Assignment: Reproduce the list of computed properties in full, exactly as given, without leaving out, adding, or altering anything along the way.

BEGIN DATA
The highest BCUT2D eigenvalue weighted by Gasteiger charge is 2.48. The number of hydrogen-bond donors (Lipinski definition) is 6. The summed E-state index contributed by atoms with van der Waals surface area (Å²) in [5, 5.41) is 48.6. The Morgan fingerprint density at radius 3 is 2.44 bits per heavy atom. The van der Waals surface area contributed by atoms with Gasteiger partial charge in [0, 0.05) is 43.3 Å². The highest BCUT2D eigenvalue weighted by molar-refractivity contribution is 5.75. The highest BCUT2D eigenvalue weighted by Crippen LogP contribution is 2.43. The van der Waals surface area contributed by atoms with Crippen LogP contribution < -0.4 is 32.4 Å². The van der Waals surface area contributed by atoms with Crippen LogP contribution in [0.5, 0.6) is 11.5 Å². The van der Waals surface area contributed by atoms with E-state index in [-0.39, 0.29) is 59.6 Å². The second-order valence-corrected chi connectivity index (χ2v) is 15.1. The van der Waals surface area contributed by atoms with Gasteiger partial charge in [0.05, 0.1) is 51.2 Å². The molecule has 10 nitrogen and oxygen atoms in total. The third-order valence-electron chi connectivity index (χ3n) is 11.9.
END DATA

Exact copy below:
The highest BCUT2D eigenvalue weighted by Gasteiger charge is 2.48. The number of hydrogen-bond donors (Lipinski definition) is 6. The summed E-state index contributed by atoms with van der Waals surface area (Å²) in [5, 5.41) is 48.6. The Morgan fingerprint density at radius 3 is 2.44 bits per heavy atom. The van der Waals surface area contributed by atoms with Gasteiger partial charge in [0, 0.05) is 43.3 Å². The highest BCUT2D eigenvalue weighted by molar-refractivity contribution is 5.75. The highest BCUT2D eigenvalue weighted by Crippen LogP contribution is 2.43. The van der Waals surface area contributed by atoms with Crippen LogP contribution < -0.4 is 32.4 Å². The van der Waals surface area contributed by atoms with Crippen LogP contribution in [0.5, 0.6) is 11.5 Å². The van der Waals surface area contributed by atoms with E-state index in [-0.39, 0.29) is 59.6 Å². The second-order valence-corrected chi connectivity index (χ2v) is 15.1. The van der Waals surface area contributed by atoms with Gasteiger partial charge in [0.05, 0.1) is 51.2 Å². The molecule has 10 nitrogen and oxygen atoms in total. The third-order valence-electron chi connectivity index (χ3n) is 11.9.